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When Scott Tobias led a group in buying The Village Voice and a score of other alternative weeklies from its old parent company, the chain of newspapers was in a tumultuous place.

The chain – which also owns papers like LA Weekly, The Dallas Observer and the OC Weekly — had stoked controversy over its Backpage.com property, which detractors argued was a vehicle for sex trafficking. BuzzFeed wrote a critique of management that the traditional media picked up. The Village Voice had ousted its editor in chief and respected music editor.

All this on top of what have become the generic problems of any media company in the Internet age – particularly old print brands; a sad irony that lumps an alternative publication, steeped in a spirit of contrarianism, in with every legacy brand it was trying to be an alternative to. The changing landscape of digital media has forced every print publication to find creative ways to keep the lights on.

This is the situation Tobias, who became CEO of what would be renamed the Village Media Group, stepped into – though he left Backpage.com behind with its old owners. (Tobias was the old group’s COO, and took the helm after the buyout in September.) Since then, the company also cut loose SF Weekly and Seattle Weekly. In its official press release on the day of the sale announcement, the company said:

The sale of SF Weekly will allow Voice Media Group to focus on growth opportunities for mobile and online platforms and to develop core digital offerings in its other key markets.

Today we see the first of those offerings, although it does seem counterintuitive that losing the San Francisco presence would make the chain more digital, considering the demographic of the city. The company announced a strategic partnership in which it will syndicate its “Voice Places” local content to Foursquare, allowing those users of the social check-in service to tap into the Voice papers’ curated listings, events and business directories in a given city. The verticals the company will launch will be around art, film and theater, food and community, health services such as anorexia treatment and rehab center locations and miscellaneous content, said Tobias. One of the big draws of partnering with Foursquare was the ability to team up user-generated content with VMG’s content to provide a good user experience.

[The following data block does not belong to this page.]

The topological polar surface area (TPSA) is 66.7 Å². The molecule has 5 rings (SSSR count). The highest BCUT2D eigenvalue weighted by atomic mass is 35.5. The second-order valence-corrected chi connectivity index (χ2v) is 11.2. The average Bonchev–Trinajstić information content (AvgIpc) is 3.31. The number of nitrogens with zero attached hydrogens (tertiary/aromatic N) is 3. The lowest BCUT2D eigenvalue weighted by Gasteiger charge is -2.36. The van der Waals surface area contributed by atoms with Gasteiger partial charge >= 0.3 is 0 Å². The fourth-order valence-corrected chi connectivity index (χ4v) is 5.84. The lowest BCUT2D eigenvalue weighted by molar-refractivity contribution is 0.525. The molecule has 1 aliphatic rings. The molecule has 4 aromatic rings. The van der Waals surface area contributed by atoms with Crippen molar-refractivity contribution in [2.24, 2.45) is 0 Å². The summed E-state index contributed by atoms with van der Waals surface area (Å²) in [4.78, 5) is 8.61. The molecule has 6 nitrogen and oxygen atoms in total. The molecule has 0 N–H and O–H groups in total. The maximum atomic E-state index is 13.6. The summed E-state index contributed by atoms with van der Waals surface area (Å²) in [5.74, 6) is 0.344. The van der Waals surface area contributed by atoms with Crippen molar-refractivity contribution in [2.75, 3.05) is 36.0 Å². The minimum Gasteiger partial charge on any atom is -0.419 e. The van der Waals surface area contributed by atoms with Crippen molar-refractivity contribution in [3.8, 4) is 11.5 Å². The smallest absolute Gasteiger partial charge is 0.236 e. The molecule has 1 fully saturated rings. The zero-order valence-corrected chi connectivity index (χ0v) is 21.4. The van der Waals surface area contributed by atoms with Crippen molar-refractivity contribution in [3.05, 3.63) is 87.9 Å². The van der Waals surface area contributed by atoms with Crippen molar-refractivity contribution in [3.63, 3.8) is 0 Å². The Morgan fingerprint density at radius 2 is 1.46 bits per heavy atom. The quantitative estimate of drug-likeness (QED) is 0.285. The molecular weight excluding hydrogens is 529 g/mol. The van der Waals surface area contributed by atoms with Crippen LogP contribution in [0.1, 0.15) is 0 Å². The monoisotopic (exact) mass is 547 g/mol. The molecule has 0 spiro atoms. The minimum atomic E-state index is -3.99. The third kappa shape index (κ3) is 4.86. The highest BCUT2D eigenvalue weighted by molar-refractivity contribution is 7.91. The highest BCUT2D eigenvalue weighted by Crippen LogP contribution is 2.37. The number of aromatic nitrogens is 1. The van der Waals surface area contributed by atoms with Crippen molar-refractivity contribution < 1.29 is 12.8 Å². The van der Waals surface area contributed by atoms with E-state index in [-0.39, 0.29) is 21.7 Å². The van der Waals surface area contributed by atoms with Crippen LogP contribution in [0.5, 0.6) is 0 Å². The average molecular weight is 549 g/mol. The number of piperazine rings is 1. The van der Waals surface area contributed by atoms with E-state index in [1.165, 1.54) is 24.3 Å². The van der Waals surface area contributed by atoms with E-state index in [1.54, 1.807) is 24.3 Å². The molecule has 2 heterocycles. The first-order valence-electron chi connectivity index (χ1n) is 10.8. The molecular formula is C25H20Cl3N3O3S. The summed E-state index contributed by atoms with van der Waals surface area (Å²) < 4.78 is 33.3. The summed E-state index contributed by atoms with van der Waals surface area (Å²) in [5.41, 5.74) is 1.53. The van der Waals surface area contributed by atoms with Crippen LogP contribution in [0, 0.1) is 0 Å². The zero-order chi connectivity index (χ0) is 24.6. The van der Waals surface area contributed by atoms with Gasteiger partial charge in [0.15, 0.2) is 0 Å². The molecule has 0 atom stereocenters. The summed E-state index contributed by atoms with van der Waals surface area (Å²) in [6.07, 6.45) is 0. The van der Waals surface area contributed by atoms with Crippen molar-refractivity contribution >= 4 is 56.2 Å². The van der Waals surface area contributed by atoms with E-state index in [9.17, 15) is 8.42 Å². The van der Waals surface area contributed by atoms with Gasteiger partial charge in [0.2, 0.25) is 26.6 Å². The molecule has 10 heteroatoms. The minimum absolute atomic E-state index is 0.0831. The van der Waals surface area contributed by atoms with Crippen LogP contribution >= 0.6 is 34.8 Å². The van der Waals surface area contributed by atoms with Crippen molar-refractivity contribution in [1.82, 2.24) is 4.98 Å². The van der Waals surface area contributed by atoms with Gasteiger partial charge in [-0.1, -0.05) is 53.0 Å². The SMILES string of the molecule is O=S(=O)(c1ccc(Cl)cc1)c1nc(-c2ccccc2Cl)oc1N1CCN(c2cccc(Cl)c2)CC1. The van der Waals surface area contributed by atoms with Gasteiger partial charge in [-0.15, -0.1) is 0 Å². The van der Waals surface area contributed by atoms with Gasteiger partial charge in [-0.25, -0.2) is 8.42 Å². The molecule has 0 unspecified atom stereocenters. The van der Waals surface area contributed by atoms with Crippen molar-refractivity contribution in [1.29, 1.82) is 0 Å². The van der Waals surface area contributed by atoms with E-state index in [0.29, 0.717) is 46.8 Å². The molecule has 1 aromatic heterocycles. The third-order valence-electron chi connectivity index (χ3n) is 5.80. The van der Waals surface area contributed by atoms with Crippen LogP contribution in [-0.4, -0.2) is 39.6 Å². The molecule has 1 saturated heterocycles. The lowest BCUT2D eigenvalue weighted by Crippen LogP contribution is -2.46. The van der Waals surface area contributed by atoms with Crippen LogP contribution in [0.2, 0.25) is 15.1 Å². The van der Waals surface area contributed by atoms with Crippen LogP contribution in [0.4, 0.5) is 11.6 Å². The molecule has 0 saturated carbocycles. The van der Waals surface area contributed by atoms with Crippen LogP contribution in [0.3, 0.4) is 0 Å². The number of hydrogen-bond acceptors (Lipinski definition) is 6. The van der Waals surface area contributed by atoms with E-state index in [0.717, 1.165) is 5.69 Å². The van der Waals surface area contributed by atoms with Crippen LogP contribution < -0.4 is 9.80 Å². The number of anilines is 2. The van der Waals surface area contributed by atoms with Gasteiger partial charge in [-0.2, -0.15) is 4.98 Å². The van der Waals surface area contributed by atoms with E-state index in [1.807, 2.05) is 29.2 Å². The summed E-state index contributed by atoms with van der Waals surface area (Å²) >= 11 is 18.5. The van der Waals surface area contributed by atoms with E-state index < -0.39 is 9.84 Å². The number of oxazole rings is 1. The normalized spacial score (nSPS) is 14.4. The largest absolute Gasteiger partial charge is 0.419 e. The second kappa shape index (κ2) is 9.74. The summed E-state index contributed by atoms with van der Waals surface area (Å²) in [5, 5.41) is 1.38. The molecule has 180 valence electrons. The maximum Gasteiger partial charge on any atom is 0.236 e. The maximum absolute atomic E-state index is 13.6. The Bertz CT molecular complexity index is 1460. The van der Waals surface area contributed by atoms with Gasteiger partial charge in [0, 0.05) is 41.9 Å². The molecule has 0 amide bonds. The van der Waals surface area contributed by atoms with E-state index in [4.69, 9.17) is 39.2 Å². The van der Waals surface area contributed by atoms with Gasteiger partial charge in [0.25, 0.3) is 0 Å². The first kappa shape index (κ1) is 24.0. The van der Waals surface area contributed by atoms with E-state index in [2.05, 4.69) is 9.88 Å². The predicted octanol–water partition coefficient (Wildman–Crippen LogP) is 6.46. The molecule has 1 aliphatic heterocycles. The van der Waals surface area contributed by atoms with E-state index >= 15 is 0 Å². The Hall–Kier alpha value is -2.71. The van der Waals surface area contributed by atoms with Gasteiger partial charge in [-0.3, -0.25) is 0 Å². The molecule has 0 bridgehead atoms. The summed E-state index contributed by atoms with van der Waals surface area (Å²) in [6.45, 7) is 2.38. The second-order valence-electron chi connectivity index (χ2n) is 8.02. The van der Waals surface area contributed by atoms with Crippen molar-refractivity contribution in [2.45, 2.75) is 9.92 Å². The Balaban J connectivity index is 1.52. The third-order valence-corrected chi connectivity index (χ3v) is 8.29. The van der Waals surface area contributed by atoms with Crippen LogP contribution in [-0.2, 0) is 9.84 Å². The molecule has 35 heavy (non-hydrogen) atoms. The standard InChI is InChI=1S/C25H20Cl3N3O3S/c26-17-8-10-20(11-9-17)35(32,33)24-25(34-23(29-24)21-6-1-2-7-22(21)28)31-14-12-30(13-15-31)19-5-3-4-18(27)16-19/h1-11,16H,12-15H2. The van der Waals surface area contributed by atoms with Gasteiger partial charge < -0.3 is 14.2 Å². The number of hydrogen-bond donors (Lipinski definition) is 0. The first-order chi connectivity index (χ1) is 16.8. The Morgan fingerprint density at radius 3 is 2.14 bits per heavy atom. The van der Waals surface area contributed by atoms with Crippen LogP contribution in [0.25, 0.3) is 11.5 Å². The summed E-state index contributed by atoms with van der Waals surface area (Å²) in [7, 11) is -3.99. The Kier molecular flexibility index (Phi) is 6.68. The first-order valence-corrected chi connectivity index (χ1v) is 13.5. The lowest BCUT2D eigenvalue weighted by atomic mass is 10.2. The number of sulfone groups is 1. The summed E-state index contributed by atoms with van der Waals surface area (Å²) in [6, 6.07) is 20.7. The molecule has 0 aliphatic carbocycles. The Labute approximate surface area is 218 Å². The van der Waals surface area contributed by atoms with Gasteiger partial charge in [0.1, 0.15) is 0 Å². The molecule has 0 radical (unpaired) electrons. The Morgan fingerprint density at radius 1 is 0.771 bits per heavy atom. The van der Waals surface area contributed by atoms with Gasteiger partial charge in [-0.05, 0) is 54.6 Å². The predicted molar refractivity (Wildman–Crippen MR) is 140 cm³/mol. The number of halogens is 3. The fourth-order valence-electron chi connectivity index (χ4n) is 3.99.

On Foursquare, users will have access to the Voice’s “Best of” content, and will be able to earn badges from different cities based on “Best of” check-ins.

In October, Village Voice Media Holdings filed a lawsuit against Yelp for its use of the “Best Of” phrase, though reports say Yelp was contacted as early as mid-September. The company claimed Yelp was selling advertisements on pages using its “Best of” marks. When asked Tobias says the lawsuit had nothing to do with any future plans to integrate the “Best of” content with Foursquare. He points out that the company has always been aggressive in protecting its content.

Asked if the company ever thought about partnering with Yelp, Tobias is coy. “We thought about a lot of things,” he says. “We thought about a lot of different companies.”

At the time of the initial announcement, the Foursquare partnership will include syndicated content for 11 cities, including New York, Los Angeles, and Denver, but not San Francisco. This is presumably because the company no longer owns a newspaper there after selling SF Weekly to the San Francisco Newspaper Co.

But one might argue the launch of a new digital offering would be best suited for San Francisco, the urban center of the tech world, and selling off your presence there doesn’t do you any favors in trying to gain traction for a new digital feature.

Tobias agrees that the feature should also include San Francisco. “We have a great relationship with the buyer in San Francisco. We’re meeting next week,” adding that they have already been in phone conversations. There is still a San Francisco section on the Voice Places page.

The partnership is a smart one that seems to have little risk. It’s a nice way to leverage editorial content that doesn’t seem forced. Especially in a time in media when the public will for the most part be more patient with experiments to figure out the monetization conundrum – BuzzFeed has become a poster boy for sponsored content – the Foursquare tie in seems restrained. “It was a natural progression,” says Tobias.

[Image courtesy: stan]